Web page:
If you come across a frog of this species, don’t harm it — it is critically endangered!

You can tell if it’s a dusky gopher frog if it has bumpy skin with black, brown, or gray dorsal coloration and dark spots and ridges on its back. They prefer to be found underground, in burrows and stump holes.

They are currently one of the top 100 most endangered species in the world. They feed on insects and insect larvae, invertebrates, and other frogs.

24. Southern Leopard Frog

Southern Leopard Frog (Lithobates sphenocephalus) in moldy mud and grass at St. Landry Parish, Louisiana, USA
A Southern Leopard Frog (Lithobates sphenocephalus) in moldy mud and grass at St. Landry Parish, Louisiana, USA. – Source
  • Family: Ranidae
  • Scientific Name: Lithobates sphenocephalus
  • Other Names: Florida leopard frog
  • Adult Size: 2 to 13 cm (0.79 to 5.12 in); average 8 cm (3.15 in)
  • Lifespan: <1 year in the wild, up to 2 or 3 years

An introduced species in some areas, southern leopard frogs are native to the eastern part of North America. They are commonly found around bodies of freshwater, dispersing from the water to moist vegetation in the summer.

They are fundamentally aquatic but perform a lot of activity on land as well. They have been noticed around forests, lakes, ponds, temporary water pools, swamps, and marshes.

Frogs of this species are slender and long-legged, with sharply pointed heads. From behind each eye to the hip, there is a conspicuous dorsal fold in a lighter color.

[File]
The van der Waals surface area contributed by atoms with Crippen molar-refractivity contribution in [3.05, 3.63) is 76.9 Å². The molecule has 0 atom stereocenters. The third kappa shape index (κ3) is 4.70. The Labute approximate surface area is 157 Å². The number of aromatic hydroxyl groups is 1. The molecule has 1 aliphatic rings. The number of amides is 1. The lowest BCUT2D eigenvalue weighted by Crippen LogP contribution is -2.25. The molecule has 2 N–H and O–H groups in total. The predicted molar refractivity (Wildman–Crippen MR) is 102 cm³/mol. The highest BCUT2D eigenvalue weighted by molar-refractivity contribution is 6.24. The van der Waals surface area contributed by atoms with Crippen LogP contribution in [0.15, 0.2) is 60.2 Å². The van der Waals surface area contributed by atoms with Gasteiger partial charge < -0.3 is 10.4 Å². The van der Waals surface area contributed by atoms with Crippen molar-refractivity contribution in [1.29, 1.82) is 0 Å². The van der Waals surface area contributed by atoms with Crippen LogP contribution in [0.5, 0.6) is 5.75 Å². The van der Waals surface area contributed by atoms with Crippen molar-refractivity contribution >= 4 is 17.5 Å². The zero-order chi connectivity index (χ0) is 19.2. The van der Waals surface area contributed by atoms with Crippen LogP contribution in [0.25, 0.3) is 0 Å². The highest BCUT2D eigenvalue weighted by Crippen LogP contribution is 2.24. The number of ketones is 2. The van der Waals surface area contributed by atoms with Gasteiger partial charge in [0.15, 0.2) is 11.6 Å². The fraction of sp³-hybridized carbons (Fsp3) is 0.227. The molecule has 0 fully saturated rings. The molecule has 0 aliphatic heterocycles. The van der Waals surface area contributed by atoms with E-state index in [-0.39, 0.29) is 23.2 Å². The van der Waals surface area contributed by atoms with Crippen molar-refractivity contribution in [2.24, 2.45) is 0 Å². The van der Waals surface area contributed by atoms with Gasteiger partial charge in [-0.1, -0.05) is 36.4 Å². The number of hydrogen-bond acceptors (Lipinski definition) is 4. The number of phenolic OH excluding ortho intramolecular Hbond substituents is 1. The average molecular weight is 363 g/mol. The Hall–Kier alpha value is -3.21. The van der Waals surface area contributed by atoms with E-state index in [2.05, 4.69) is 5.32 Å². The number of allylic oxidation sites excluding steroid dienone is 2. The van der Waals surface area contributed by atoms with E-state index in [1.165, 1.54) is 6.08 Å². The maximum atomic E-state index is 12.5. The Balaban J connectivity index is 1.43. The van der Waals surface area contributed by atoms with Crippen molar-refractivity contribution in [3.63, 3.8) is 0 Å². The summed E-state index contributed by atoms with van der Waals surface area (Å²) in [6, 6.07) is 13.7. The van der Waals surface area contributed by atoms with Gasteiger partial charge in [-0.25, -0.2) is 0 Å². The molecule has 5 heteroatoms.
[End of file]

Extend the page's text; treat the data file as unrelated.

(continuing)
They do not possess toe pads, and females are usually bigger than males. The dorsal coloration on the back and sides is usually green or brown, with distinct dark spots.

Common predators of the southern leopard frog are aquatic predators including snakes, river otters, great blue herons, and humans. They primarily feed on insects and non-insect arthropods.

Larger frogs eat small mammals. They are nocturnal, hiding during the day in vegetation close to water, and they evade predators by entering the water and swimming away.

Species of Toads in Louisiana

25. American Toad

American Toad (Anaxyrus americanus) on a dirt mound in Tunica Hills WMA, Louisiana, USA
An American Toad (Anaxyrus americanus) on a dirt mound in Tunica Hills WMA, Louisiana, USA. – Source
  • Family: Bufonidae
  • Scientific Name: Anaxyrus americanus
  • Other Names: hop toad
  • Adult Size: 5 to 10 cm (1.97 to 4 in); average 7.5 cm (2.95 in)
  • Lifespan: 0 to 10 years in the wild, average 1 year; 0 to 36 years in captivity

American toads are found in places across Canada, Mexico, the eastern part of the United States, and southern Quebec.

They are characteristically stout, thick-skinned, and short-legged. They have noticeable warts on their bodies, usually yellow or red.